As usual the Band played a mix of music, starting with Flashing Winds, a piece specially written for wind band by Jan Van der Roost, followed by Chitty-Chitty-Bang-Bang, and A Yorkshire Overture by Philip Sparke. Then it was the turn of the soloists to sing two pieces from Carmen by Bizet. Jill Neenan sang Habanera and Richard Stark The Toreador Song, accompanied by the Band. Following this, Armenian Dances by Alfred Reed showed off the Band’s skills, and the first half ended with film music from The Incredibles and Pirates of the Caribbean.

The second half opened with The Dam Busters by Eric Coates. After the quirky Slava! (written by Leonard Bernstein as a tribute to his friend the Russian cellist Mstislav Rostropovich – nicknamed Slava) soloists Richard Stark and Jill Neenan came together to sing Bess you is my woman now from Porgy and Bess by George Gershwin. Then, after the Toccata in D minor by Bach, arranged by Ray Farr and Kevin Lamb, the Band played The Sun will Rise Again, a work specially written by Philip Sparke to raise money for the victims of the earthquake and tsunami in Japan in March.

After James Bond 007, played in tribute to the composer John Barrie who died earlier this year, it was time for the traditional “Proms” finale. The audience joined Richard Stark in singing Jerusalem, then Henry Wood’s Fantasia on British Sea Songs was rounded off by Rule Britannia, with Jill Neenan leading the singing. Finally Elgar’s Pomp and Circumstance March no. 1, with its Land of Hope and Glory tune brought the evening to a triumphant close, after it had been repeated, of course!

In a speech the Mayor, Cllr Jenny Puddefoot, thanked the Band, saying we were playing better than ever, and later the Bucks Herald reported that the evening had raised over £500 for the Mayor’s charities. In these times of austerity and budget cuts there is an ever-present risk of the council being unable to afford to promote events like this, but the concert is always popular, and Aylesbury Band stands ready to provide the music again next year and in years to come whenever we are called upon to do so.

Here is more information about the music played:–

Programme – Vale Park Proms Concert 2011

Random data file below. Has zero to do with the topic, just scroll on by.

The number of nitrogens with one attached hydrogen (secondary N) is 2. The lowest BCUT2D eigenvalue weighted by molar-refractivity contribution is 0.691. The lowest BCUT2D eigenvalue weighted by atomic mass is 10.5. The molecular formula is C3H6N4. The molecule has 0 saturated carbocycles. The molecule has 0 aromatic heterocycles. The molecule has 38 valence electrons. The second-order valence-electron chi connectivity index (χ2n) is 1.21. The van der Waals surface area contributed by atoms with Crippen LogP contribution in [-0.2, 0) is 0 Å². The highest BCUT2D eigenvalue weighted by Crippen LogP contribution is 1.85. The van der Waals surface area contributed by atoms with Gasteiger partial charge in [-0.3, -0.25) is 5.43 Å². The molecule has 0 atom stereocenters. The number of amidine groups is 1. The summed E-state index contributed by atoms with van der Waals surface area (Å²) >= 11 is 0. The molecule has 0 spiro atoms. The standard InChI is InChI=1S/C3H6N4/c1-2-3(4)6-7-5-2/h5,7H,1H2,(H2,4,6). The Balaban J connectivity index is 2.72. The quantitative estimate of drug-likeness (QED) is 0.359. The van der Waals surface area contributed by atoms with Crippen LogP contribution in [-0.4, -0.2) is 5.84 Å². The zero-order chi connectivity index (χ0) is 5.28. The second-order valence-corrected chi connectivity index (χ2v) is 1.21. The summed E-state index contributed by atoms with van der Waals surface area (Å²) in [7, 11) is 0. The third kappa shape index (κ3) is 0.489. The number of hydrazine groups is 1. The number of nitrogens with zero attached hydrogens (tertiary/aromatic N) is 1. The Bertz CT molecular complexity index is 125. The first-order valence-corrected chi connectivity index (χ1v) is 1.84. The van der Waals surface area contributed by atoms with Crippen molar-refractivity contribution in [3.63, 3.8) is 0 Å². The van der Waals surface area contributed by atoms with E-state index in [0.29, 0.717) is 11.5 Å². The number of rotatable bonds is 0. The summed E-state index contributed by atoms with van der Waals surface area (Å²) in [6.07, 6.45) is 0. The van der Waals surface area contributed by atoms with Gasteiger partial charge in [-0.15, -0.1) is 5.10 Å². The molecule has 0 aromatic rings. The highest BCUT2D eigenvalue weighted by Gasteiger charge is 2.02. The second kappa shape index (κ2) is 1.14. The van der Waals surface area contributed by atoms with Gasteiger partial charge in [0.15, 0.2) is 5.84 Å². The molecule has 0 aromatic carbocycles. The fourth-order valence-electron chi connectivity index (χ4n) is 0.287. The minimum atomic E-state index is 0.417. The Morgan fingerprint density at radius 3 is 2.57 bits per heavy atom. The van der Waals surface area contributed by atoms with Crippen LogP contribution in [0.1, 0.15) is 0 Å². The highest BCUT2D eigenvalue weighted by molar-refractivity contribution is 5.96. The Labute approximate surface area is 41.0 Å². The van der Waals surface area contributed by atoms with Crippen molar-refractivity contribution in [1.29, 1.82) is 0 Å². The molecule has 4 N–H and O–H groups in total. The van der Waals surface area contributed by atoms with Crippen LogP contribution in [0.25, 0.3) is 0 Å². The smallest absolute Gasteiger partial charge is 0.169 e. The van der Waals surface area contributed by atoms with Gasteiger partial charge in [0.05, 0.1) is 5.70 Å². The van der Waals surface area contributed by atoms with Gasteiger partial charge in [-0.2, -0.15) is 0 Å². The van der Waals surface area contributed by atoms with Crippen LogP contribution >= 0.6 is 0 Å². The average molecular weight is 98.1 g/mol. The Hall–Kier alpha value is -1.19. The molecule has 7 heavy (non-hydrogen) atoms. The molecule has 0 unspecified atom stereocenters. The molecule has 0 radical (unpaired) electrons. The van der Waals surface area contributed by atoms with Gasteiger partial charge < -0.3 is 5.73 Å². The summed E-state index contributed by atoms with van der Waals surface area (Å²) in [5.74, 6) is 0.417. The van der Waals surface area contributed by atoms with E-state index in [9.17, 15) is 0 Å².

Conducted by Robert Wicks

Title Composer / Arranger
Flashing Winds Jan Van der Roost
Chitty-Chitty-Bang-Bang R.M. Sherman & R.B. Sherman
A Yorkshire Overture Philip Sparke
Habanera from Carmen, sung by Jill Neenan Georges Bizet, arr. Jos van de Braak
Toreador Song from Carmen, sung by Richard Stark Georges Bizet, arr. Antoon Haeck
Armenian Dances (excerpts) Alfred Reed
Music from The Incredibles Michael Giacchino, arr. Jay Bocook
Pirates of the Caribbean Klaus Badelt, arr. John Wasson
The Dam Busters Eric Coates
Slava! A Concert Overture Leonard Bernstein, transribed by Clare Grundman
Bess you is my woman from Porgy and Bess, sung by Richard Stark and Jill Neenan George Gershwin, arr. Roger Niese
Toccata in D Minor J.S. Bach, arr. Ray Farr and Kevin Lamb
The Sun Will Rise Again (written to commemorate the victims of the Japanese earthquake and tsunami, March 2011) Philip Sparke
James Bond 007 (themes from the James Bond films) John Barrie, arr. Johan de Mey
Jerusalem, sung by Richard Stark Parry, arr. Rob Wiffin
Fantasia on British Sea Songs, with Rule Britannia sung by Jill Neenan Henry Wood, arr. W.J. Duthoit
Pomp and Circumstance March no. 1 (Land of Hope and Glory) Edward Elgar

Children’s Concert

As part of the 2011 Aylesbury Festival, the Band put on a Children’s Concert at Aylesbury Methodist Church on 16th July. The programme contained a mix of music to appeal to children, with a few pieces for their Mums and Dads. The concert opened with A Children’s Overture by Roger Quilter, cleverly based on a number of nursery rhymes, and included such favourites as Chitty Chitty Bang Bang, as well as several pieces to illustrate different styles of music, such as an excerpt from Handel’s Music for the Royal Fireworks as an example of classical music.

Of course, such a concert has to include audience participation, so the children were given a variety of drums and rattles to accompany A Grand Day Out (the Wallace and Gromit Theme), while conductor Claire Lawrence lead them in a conga around the church. And for pure entertainment, Claire’s husband Geoff, who is a skilled trumpet player, played the Posthorn Galop by Koenig.

The children certainly seemed to enjoy the concert, one four year old said excitedly afterwards “I got to play a drum!”

RAF Halton Summer Ball